Kampala, Uganda | THE INDEPENDENT | The closest date that a COVID-19 vaccine can be ready is June 2021 according to scientists and researchers.
Over 100 vaccines are being developed globally in laboratories in the United Kingdom, the United States, Europe and even China. 76 of these are being followed by the World Health Organisation-WHO and six have begun clinical trials.
Oxford’s University Jenner Institute are the forerunners in the COVID-19 vaccine race, and they are going to start mass human trials of 6,000 people next month. Previous tests carried out on mice have shown that their vaccine called chAdOx1nCOV-19 could be effective. American based Kaiser Permanente Washington Health Research Institute, working in collaboration with Moderna Incorporated are also set to start human trials with their mRNA-1273 vaccine, while German-based BioNTech is also going to the second stage of clinical trials using their BNT162 vaccine, among others.
Dr Lynda Stuart, the Deputy Director of Vaccines and Human Immunobiology at the Bill and Melinda Gates Foundation told a Webinar organised by Global Health Reporting Crisis Forum last night, that despite the urgent need for a vaccine, preliminary findings and the vaccine development process guidelines show that the world will have to wait until June. next year for a vaccine.
She hastens to add that this date would be the earliest that countries such as the UK that have already begun carrying out human trials can fully develop a vaccine that can be given to people that need it.
All vaccines have been given the go-ahead to start trials by the Coalition for Epidemic Preparedness Innovations- a body that oversees international vaccine development for epidemics. Ordinarily, it would take more than a year for a company developing a vaccine to reach this current state.
Despite the quick work done in developing the vaccine, Dr Stuart says none of them has yet proved that they are safe for human consumption, and adds that the world is going to need more than one vaccine to beat COVID-19.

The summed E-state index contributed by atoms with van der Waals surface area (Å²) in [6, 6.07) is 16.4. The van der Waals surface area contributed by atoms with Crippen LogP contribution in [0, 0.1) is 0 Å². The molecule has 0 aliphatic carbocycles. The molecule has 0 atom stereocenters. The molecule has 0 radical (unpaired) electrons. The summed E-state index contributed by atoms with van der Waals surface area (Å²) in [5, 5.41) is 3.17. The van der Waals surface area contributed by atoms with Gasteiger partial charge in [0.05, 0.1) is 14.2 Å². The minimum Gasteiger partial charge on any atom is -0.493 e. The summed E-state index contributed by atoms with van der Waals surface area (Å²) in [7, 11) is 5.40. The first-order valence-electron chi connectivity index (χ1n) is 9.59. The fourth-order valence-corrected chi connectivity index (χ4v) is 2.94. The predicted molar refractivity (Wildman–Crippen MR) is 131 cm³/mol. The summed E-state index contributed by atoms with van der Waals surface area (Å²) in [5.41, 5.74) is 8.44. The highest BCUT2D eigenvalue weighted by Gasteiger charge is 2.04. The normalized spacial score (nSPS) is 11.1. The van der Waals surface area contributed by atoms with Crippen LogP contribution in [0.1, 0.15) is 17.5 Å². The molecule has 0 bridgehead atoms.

“The number one concern when making a vaccine is that it is safe. All initial studies look for safety. We are looking to assess whether the vaccine for COVID-19 that have been developed so far are safe. So far none of them has shown they are,” she explained.
According to the Food and Drug Administration based in the United States of America, a vaccine has to undergo three clinical trial phases before it can be deemed safe for human consumption. During Phase one trials, 20 to 100 people sign-on and the vaccine is tested for safety, efficacy, side effects and dosage.
At the Phase two-stage, hundreds of volunteers are needed to determine common short-term side effects of the vaccine and response to volunteer,’ immune systems to the vaccine. During Phase three trials, thousands of volunteers are needed to test the protection the vaccine offers to people who get the vaccine and those who don’t, the safety of the vaccine, efficacy and common side effects of the vaccine.
Last month, there was global uproar when two French scientists suggested that vaccine testing should take place in Africa. While the director-general of the WHO, Dr Tedros Adhanom Ghebreyesus adamantly said that no testing would take place in Africa, Dr Stuart says that it’s unavoidable.
The vaccines when developed will be injectable because the injections are more effective for respiratory infections.
According to the World Health Organisation-WHO, more than 7 billion doses are needed to supply vaccines to the entire human race. For the vaccine to be easily accessible by everyone who needs it, Dr Stuart foresees that once developed, the vaccines are likely to cost between 1 to 15 dollars (57,000 shillings) a dose.
At the moment, Uganda is starting studies to better understand the disease. Dr Diana Atwine, the permanent secretary of the Ministry of Health says that vaccine studies for COVID-19 have not yet started in the country.
“Developing a vaccine takes time and money. Right now we are concentrating on treatment but also understanding the disease better,” she said.